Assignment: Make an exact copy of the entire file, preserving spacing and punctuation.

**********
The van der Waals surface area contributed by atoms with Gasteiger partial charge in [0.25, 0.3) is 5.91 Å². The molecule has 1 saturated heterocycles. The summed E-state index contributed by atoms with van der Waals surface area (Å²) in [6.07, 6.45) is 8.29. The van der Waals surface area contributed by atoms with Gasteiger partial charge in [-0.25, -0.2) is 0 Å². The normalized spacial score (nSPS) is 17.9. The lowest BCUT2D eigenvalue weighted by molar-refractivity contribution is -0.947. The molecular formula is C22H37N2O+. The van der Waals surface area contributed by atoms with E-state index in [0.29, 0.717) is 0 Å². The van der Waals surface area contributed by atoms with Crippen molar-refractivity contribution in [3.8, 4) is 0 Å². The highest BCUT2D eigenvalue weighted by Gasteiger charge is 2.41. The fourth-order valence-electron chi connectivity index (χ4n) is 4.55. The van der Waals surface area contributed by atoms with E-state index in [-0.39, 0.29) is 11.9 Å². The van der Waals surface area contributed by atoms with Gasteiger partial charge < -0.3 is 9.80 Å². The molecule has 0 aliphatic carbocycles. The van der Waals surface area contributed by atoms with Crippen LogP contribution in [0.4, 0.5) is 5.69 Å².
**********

The van der Waals surface area contributed by atoms with Gasteiger partial charge in [0.25, 0.3) is 5.91 Å². The molecule has 1 saturated heterocycles. The summed E-state index contributed by atoms with van der Waals surface area (Å²) in [6.07, 6.45) is 8.29. The van der Waals surface area contributed by atoms with Gasteiger partial charge in [-0.25, -0.2) is 0 Å². The normalized spacial score (nSPS) is 17.9. The lowest BCUT2D eigenvalue weighted by molar-refractivity contribution is -0.947. The molecular formula is C22H37N2O+. The van der Waals surface area contributed by atoms with E-state index in [0.29, 0.717) is 0 Å². The van der Waals surface area contributed by atoms with Crippen molar-refractivity contribution in [3.8, 4) is 0 Å². The highest BCUT2D eigenvalue weighted by Gasteiger charge is 2.41. The fourth-order valence-electron chi connectivity index (χ4n) is 4.55. The van der Waals surface area contributed by atoms with E-state index in [-0.39, 0.29) is 11.9 Å². The van der Waals surface area contributed by atoms with Gasteiger partial charge < -0.3 is 9.80 Å². The molecule has 0 aliphatic carbocycles. The van der Waals surface area contributed by atoms with Crippen LogP contribution in [0.4, 0.5) is 5.69 Å².